A Climate for a Carbon Bank

Examining Climate Change, Lawmakers Look at Risks of USDA Creating a Carbon Bank

Chris Clayton
By  Chris Clayton , DTN Ag Policy Editor
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North Dakota farmer and rancher Gabe Brown standing in a field of sunflowers and other cover crops during a farm tour in 2012. Brown (insert), testified online about regenerative agricultural practices before the House Agriculture Committee on Thursday. (DTN file photo by Chris Clayton)

OMAHA (DTN) -- As costs of agricultural disasters rise, some lawmakers see greater hazards in using USDA's Commodity Credit Corp. fund to encourage climate-smart farming practices.

The U.S. House Agriculture Committee held a marathon online hearing Thursday, looking at climate change with a focus on the viability of using funds from the annual $30 billion provided to the Commodity Credit Corp (CCC) to develop a carbon bank. The hearing comes as the Biden administration seeks to aggressively engage federal departments, including USDA and its programs, to lower carbon emissions across the U.S. economy.

Jim Cantore, a meteorologist for the Weather Channel, cited 22 weather disasters last year that each topped $1 billion in damages -- totaling $95 billion in losses. He pointed to the derecho that swept across the Midwest in August.

"We saw one of the costliest, severe thunderstorms in U.S. history deliver a crushing blow to farmers," Cantore said, pointing out the storm swept across 10 million acres of corn and soybeans that in some areas were already stressed by extreme drought."


Discussing some adaptive solutions to climate change in the soils, North Dakota farmer and rancher Gabe Brown called on lawmakers to encourage more farmers to embrace regenerative farming practices. Brown said his operation near Bismarck, North Dakota, has been affected by extreme variability in weather.

While agriculture is often "vilified" as being a major contributor to climate change, Brown said the right practices to build healthy soils can sequester carbon. Through no-till and extensive use of cover crops, Brown said organic matter in his soils has gone from 1.7% in 1993 to nearly 7% now.

Regenerative practices reduce soil erosion, Brown said, but also lead to less use of synthetic fertilizer and pesticides. "And it's not just about emission reductions," Brown said. "It's about our land's resilience and ability to function. Regenerating our soil ecosystem is the most cost-effective national investment we can make to minimize and mitigate climate change and heal society. The current system is broken. We need to change the way we see things and regenerative agriculture is a win for all."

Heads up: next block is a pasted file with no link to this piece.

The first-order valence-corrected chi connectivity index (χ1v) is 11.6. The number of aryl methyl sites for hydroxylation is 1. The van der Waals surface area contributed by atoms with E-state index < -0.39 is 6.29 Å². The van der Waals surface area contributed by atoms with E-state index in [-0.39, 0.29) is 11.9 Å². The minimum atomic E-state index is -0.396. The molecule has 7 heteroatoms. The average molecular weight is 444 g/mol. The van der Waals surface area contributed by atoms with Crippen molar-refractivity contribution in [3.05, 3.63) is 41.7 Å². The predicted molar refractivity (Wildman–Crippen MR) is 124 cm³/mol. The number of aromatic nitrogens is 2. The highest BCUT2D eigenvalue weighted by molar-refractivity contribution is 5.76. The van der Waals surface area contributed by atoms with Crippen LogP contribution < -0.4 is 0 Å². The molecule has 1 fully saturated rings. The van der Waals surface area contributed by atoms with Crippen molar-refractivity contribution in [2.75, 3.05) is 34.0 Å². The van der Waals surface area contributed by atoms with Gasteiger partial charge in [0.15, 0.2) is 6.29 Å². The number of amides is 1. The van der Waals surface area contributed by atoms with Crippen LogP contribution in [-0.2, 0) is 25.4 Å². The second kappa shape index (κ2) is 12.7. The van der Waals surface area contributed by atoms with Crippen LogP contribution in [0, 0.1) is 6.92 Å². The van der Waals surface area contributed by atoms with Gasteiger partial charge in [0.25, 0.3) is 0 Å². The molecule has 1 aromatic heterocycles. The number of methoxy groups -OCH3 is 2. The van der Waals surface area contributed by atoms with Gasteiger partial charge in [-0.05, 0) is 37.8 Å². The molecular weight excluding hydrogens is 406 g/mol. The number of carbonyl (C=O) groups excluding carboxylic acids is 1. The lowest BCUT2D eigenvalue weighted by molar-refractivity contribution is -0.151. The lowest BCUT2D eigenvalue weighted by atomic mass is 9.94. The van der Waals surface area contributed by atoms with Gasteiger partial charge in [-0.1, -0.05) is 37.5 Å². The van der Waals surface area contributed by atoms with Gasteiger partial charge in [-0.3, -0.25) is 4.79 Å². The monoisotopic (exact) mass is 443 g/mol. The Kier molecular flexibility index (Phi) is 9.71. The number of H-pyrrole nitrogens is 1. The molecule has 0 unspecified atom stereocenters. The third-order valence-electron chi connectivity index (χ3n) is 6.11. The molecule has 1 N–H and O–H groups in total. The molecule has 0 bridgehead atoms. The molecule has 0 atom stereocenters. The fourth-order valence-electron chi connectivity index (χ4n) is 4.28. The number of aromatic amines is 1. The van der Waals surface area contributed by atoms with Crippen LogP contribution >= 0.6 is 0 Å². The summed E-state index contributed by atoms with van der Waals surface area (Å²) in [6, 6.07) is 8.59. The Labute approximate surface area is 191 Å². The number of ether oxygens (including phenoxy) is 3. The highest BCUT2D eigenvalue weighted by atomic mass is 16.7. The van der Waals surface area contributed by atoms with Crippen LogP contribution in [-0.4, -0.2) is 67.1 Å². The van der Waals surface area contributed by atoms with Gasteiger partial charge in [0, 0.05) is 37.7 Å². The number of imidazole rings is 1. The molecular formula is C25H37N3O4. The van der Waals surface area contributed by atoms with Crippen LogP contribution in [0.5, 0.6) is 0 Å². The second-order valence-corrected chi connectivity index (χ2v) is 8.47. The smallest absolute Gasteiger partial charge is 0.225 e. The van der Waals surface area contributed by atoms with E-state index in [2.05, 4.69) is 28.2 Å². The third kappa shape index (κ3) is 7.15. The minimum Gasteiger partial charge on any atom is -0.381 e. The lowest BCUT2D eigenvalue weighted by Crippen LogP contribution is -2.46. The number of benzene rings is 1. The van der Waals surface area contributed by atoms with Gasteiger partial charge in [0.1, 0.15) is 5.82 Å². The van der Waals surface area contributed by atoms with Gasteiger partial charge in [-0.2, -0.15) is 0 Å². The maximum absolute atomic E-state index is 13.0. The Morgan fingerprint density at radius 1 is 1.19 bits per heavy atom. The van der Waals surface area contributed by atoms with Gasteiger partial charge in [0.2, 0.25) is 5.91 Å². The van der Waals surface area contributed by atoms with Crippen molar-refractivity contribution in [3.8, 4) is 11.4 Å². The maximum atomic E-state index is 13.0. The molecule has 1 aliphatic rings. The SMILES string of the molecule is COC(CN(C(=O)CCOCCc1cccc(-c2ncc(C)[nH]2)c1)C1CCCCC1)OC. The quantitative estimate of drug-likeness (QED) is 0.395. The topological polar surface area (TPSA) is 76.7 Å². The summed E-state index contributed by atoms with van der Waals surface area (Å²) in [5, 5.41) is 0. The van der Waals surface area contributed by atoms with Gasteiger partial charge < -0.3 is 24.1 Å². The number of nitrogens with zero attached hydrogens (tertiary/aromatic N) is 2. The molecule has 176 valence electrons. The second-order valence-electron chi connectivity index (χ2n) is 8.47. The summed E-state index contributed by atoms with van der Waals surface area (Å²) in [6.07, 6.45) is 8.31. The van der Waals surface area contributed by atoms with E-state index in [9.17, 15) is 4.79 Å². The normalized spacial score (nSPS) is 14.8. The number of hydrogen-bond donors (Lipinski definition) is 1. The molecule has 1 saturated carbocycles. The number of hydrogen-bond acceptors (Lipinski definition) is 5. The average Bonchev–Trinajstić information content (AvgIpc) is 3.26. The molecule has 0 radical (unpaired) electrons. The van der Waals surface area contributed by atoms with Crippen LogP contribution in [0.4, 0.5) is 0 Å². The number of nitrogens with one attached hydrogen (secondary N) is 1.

Brown repeatedly stressed the need for better support from USDA's Natural Resources Conservation Service to educate farmers on regenerative practices. No-till agriculture has been around since the 1960s, but Brown said only about one-quarter of crop acres are fully no-till today.

Cover crops are still on a small number of acres, overall. USDA just last week put 2017 cover crop acres at about 15.4 million acres. That would break down to just under 7% of the corn, soybean and wheat acres that will be planted this spring.

"It is an absolute tragedy we have such a small amount of our landscape covered with cover crops," Brown said. "I fly extensively and when you fly anywhere, the amount of bare soil we see is absolutely appalling."

Testimony largely praised U.S. farmers' overall stewardship practices and production. Michael Shellenberger, president of California-based Environmental Progress, pushed back on some "growing alarmism" in climate policy, pointing to the growth in U.S. crop yields and food production that have brought down extreme poverty globally and increased life expectancy. The U.S. has reduced soil erosion while increasing yields and increased per-pound meat production while reducing the number of livestock.

"The most efficient meat production in North America requires 20% times less than the most efficient meat production in Africa," Shellenberger said.

If every nation raised its productivity to the height of its most successful farmers, that would drive up global food yields more than 70%, Shellenberger said.


Zippy Duvall, president of the American Farm Bureau Federation, called on lawmakers to boost research and development to help farmers combat climate change. The U.S. is losing its competitive advantage in R&D, he said. "I am concerned if you look at the research dollars we are spending compared to the rest of the world," Duvall said.